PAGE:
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Green light given for Highways Agency reforms

Plans to reform the Highways Agency, making it a government-owned company, have been given the green light by transport secretary Patrick McLoughlin. 

Industry insiders have previously called the plans “the first plank to privatisation”. 

In less than a year, the Highways Agency, which is an executive agency of the Department for Transport, will be tasked with managing and operating England’s motorway and strategic A-road network – as a standalone company. 

The decision comes following an extensive consultation on the government’s proposals, which were originally announced last year by Danny Alexander, chief secretary to the Treasury,that the Highways Agency would become a publicly owned corporation. 

The DfT stated that changes to the Highways Agency will save the taxpayer at least £2.6bn over the next 10 years and will make the new company more accountable to Parliament and road users. 

The government is also setting up two new bodies to hold the company to account – one to protect the interests of motorists and other road users, and another to oversee the roads network and watch over costs and performance. These will be created with two expert transport bodies, Passenger Focus and the Office of Rail Regulation, and will provide transparent reports on roads issues.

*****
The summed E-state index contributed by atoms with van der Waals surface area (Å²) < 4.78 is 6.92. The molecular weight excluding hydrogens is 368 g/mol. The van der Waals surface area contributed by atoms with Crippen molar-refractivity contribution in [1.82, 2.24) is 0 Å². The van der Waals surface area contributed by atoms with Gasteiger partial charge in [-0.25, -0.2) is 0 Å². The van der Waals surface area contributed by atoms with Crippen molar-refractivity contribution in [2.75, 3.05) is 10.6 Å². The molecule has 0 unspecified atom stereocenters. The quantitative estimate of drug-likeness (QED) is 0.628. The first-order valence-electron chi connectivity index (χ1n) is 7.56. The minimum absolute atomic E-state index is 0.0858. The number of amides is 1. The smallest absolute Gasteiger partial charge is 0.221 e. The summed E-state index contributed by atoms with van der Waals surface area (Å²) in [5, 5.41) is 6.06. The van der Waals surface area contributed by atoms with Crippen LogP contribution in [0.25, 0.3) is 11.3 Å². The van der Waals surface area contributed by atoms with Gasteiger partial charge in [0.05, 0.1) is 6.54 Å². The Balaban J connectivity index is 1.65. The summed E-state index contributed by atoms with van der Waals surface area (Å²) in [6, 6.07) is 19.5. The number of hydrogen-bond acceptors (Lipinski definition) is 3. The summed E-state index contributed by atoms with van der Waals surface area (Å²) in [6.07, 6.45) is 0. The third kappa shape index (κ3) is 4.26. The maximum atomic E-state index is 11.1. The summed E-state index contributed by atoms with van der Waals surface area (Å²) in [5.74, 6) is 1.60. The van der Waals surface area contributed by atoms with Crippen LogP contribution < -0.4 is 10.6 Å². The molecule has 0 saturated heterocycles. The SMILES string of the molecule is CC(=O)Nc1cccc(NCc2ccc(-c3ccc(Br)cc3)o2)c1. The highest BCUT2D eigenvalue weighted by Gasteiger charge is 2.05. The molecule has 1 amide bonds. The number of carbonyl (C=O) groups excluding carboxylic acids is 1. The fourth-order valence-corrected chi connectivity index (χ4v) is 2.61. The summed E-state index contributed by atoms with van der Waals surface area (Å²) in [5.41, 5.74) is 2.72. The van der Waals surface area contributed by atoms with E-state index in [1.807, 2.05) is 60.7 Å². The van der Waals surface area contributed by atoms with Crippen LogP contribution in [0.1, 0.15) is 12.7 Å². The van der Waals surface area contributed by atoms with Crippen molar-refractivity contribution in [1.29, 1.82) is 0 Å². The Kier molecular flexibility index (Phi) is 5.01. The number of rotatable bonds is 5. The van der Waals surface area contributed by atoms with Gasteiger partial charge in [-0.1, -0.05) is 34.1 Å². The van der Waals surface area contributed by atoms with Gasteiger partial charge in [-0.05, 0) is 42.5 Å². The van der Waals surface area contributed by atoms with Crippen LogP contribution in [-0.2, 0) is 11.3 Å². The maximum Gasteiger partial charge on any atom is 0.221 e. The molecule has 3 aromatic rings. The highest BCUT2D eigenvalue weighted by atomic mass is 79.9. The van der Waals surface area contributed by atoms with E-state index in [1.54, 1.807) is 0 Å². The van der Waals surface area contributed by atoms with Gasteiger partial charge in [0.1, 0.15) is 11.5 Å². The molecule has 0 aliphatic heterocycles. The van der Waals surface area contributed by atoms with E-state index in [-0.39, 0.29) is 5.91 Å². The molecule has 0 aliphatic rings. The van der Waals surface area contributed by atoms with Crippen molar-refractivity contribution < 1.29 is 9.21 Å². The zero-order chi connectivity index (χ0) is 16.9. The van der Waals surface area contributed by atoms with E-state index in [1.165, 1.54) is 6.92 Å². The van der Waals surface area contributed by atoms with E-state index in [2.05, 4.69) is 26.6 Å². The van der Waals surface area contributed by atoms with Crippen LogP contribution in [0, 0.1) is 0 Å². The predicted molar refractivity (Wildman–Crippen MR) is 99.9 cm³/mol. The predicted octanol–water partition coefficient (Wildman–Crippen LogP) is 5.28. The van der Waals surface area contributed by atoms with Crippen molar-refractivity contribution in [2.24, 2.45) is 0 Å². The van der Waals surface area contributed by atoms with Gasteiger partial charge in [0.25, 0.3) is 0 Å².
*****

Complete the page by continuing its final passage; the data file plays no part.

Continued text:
The Department will now work to introduce the legislation needed to underpin the changes and plans to bring the new company into operation in by April 2015. 

McLoughlin said: “The reformed Highways Agency will be more transparent and more accountable, driving down costs as it increases efficiency. This means taxpayers get a better deal and road users get a network that is fit for the future economic demands of this country, helping to create more jobs and support business growth.” 

The CBI stated that it is important to see plans for a more independent Highways Agency which, backed by a long-term investment plan, will improve the UK’s roads. 

Alasdair Reisner, chief executive of the Civil Engineering Contactors Association, said: “In the past, the roads sector has suffered from boom-and-bust conditions that are hugely damaging to the smooth delivery of projects. 

“These reforms will not only make the Highways Agency more efficient, but will also mean greater funding certainty for the construction sector.” 

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